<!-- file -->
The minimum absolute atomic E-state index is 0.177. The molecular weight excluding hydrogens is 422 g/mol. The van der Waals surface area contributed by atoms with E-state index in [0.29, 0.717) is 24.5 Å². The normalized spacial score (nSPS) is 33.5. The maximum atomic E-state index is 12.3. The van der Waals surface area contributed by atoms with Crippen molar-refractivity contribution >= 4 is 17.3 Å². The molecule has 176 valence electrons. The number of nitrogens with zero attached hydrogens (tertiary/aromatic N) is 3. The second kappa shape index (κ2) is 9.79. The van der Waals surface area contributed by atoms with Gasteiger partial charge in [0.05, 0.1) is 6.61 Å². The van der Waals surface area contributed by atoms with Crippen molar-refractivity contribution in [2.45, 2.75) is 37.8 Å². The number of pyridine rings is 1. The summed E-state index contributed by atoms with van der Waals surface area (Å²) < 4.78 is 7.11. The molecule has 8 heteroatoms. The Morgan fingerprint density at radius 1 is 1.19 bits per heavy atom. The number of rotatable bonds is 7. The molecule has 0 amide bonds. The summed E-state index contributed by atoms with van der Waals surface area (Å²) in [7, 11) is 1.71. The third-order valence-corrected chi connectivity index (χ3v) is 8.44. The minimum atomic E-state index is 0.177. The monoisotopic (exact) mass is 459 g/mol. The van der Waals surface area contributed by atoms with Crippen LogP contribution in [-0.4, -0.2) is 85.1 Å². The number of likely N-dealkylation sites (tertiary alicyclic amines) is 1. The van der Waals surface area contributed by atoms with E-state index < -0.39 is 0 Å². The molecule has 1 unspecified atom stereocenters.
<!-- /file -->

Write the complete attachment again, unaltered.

The minimum absolute atomic E-state index is 0.177. The molecular weight excluding hydrogens is 422 g/mol. The van der Waals surface area contributed by atoms with E-state index in [0.29, 0.717) is 24.5 Å². The normalized spacial score (nSPS) is 33.5. The maximum atomic E-state index is 12.3. The van der Waals surface area contributed by atoms with Crippen molar-refractivity contribution >= 4 is 17.3 Å². The molecule has 176 valence electrons. The number of nitrogens with zero attached hydrogens (tertiary/aromatic N) is 3. The second kappa shape index (κ2) is 9.79. The van der Waals surface area contributed by atoms with Gasteiger partial charge in [0.05, 0.1) is 6.61 Å². The van der Waals surface area contributed by atoms with Crippen molar-refractivity contribution in [2.45, 2.75) is 37.8 Å². The number of pyridine rings is 1. The summed E-state index contributed by atoms with van der Waals surface area (Å²) < 4.78 is 7.11. The molecule has 8 heteroatoms. The Morgan fingerprint density at radius 1 is 1.19 bits per heavy atom. The number of rotatable bonds is 7. The molecule has 0 amide bonds. The summed E-state index contributed by atoms with van der Waals surface area (Å²) in [7, 11) is 1.71. The third-order valence-corrected chi connectivity index (χ3v) is 8.44. The minimum atomic E-state index is 0.177. The monoisotopic (exact) mass is 459 g/mol. The van der Waals surface area contributed by atoms with Crippen LogP contribution in [-0.4, -0.2) is 85.1 Å². The number of likely N-dealkylation sites (tertiary alicyclic amines) is 1. The van der Waals surface area contributed by atoms with E-state index < -0.39 is 0 Å². The molecule has 1 unspecified atom stereocenters.